THU, 27TH APR 2017

In-Depth Analysis for the gaming industry

NEWS 5 January 2017
Yggdrasil Gaming bolsters its management team with two senior appointments
By Caroline Watson
Yggdrasil Gaming has adjusted its management team with the appointment of Andrew Pegler as chief commercial officer Gibraltar, while Krzysztof Opalka has been promoted to chief product officer.

With more than 12 years' experience in the industry, Pegler is joining the supplier from Scientific Games where he was senior director, key account management for the firms interactive division. He will now be based in Yggdrasil's Gibraltar office, and will be responsible for growing the supplier's presence in the region.

CEO at Yggdrasil Gaming, Gredik Elmqvist says: “As we continue to grow the business it is vital that we have the brightest minds and experienced hands on board, and Andrew and Krzysztof certainly meet those requirements. They will both play a key role in the future direction of the business.”

Andrew Pegler, chief commercial officer Gibraltar at Yggdrasil Gaming adds: “Yggdrasil is a very exciting business with proven high quality games, agile technology, and the best in-game promotional tools in the industry. I will apply my commercial skills, experience and network within iGaming to truly establish Yggdrasil in Gibraltar and beyond. The opportunity is massive.”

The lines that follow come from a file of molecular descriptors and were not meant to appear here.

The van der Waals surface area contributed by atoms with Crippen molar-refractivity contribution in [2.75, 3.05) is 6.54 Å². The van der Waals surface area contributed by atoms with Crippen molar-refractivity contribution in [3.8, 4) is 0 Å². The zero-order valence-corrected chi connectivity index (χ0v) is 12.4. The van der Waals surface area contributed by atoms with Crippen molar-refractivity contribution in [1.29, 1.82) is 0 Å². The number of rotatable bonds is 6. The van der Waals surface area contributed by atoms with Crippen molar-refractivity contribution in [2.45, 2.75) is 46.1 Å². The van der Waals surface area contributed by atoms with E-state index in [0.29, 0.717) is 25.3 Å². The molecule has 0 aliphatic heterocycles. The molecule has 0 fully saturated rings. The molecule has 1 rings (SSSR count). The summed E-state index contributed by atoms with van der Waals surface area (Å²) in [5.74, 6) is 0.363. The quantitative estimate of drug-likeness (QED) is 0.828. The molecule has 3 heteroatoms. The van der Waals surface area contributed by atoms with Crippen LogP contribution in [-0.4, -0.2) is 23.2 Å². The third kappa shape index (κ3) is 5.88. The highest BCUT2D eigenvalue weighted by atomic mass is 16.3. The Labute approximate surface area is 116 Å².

Chief product officer at Yggdrasil Gaming, Krzysztof Opalka says: “I am thrilled to have been promoted to chief product officer and to continue driving the business forwards in terms of the games and features we develop and offer our partners.

“Yggdrasil has built a reputation as the go-to supplier for quality and innovation, and part of my new role is to ensure that continues while expanding the range of games and products we offer. It’s a huge challenge, but one I am excited to take on.”

IN-DEPTH 21 April 2017
Casino cheating laws: Is clarity being lost?
According to US and UK courts, world-renowned poker player Phil Ivey’s recent methods of winning at a casino game were on the wrong side of the law. However, the decision drastically split the judges in the UK Court of Appeal; so was this truly an open and shut case?